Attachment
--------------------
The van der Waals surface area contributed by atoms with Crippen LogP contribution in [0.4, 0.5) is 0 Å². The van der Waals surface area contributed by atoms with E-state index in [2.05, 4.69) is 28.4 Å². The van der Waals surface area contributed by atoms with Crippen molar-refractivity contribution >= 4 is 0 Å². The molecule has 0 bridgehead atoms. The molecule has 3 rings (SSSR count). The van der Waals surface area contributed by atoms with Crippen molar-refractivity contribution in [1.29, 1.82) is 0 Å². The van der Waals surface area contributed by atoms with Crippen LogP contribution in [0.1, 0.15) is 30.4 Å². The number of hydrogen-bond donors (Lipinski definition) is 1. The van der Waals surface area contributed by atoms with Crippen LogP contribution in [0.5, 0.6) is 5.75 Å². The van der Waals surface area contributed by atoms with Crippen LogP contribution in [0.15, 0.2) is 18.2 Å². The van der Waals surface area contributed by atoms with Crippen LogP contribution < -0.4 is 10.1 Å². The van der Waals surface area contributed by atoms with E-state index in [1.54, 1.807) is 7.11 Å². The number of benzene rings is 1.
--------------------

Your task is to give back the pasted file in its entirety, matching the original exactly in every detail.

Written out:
The van der Waals surface area contributed by atoms with Crippen LogP contribution in [0.4, 0.5) is 0 Å². The van der Waals surface area contributed by atoms with E-state index in [2.05, 4.69) is 28.4 Å². The van der Waals surface area contributed by atoms with Crippen molar-refractivity contribution >= 4 is 0 Å². The molecule has 0 bridgehead atoms. The molecule has 3 rings (SSSR count). The van der Waals surface area contributed by atoms with Crippen molar-refractivity contribution in [1.29, 1.82) is 0 Å². The van der Waals surface area contributed by atoms with Crippen LogP contribution in [0.1, 0.15) is 30.4 Å². The number of hydrogen-bond donors (Lipinski definition) is 1. The van der Waals surface area contributed by atoms with Crippen LogP contribution in [0.5, 0.6) is 5.75 Å². The van der Waals surface area contributed by atoms with Crippen LogP contribution in [0.15, 0.2) is 18.2 Å². The van der Waals surface area contributed by atoms with Crippen LogP contribution < -0.4 is 10.1 Å². The van der Waals surface area contributed by atoms with E-state index in [1.54, 1.807) is 7.11 Å². The number of benzene rings is 1.